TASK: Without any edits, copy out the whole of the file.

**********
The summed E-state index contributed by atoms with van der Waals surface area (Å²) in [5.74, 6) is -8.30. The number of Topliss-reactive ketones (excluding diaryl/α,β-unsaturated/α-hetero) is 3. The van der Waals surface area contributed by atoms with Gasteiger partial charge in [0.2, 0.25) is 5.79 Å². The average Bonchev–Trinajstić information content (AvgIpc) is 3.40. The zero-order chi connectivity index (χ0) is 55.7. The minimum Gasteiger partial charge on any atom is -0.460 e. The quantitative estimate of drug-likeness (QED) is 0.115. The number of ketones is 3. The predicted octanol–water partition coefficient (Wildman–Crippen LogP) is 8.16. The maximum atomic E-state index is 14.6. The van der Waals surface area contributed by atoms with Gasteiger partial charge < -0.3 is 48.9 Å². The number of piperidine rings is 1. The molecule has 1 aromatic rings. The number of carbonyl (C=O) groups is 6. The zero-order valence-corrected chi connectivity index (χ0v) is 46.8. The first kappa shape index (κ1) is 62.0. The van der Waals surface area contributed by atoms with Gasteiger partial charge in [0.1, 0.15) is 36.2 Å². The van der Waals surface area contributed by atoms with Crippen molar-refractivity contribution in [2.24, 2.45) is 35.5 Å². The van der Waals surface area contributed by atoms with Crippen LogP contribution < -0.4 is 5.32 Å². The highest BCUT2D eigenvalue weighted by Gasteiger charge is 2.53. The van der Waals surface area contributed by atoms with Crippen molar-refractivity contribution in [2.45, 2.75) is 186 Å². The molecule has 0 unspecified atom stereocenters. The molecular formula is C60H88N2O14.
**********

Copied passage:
The summed E-state index contributed by atoms with van der Waals surface area (Å²) in [5.74, 6) is -8.30. The number of Topliss-reactive ketones (excluding diaryl/α,β-unsaturated/α-hetero) is 3. The van der Waals surface area contributed by atoms with Gasteiger partial charge in [0.2, 0.25) is 5.79 Å². The average Bonchev–Trinajstić information content (AvgIpc) is 3.40. The zero-order chi connectivity index (χ0) is 55.7. The minimum Gasteiger partial charge on any atom is -0.460 e. The quantitative estimate of drug-likeness (QED) is 0.115. The number of ketones is 3. The predicted octanol–water partition coefficient (Wildman–Crippen LogP) is 8.16. The maximum atomic E-state index is 14.6. The van der Waals surface area contributed by atoms with Gasteiger partial charge < -0.3 is 48.9 Å². The number of piperidine rings is 1. The molecule has 1 aromatic rings. The number of carbonyl (C=O) groups is 6. The zero-order valence-corrected chi connectivity index (χ0v) is 46.8. The first kappa shape index (κ1) is 62.0. The van der Waals surface area contributed by atoms with Gasteiger partial charge in [0.1, 0.15) is 36.2 Å². The van der Waals surface area contributed by atoms with Crippen molar-refractivity contribution in [2.24, 2.45) is 35.5 Å². The van der Waals surface area contributed by atoms with Crippen LogP contribution < -0.4 is 5.32 Å². The highest BCUT2D eigenvalue weighted by Gasteiger charge is 2.53. The van der Waals surface area contributed by atoms with Crippen molar-refractivity contribution in [2.45, 2.75) is 186 Å². The molecule has 0 unspecified atom stereocenters. The molecular formula is C60H88N2O14.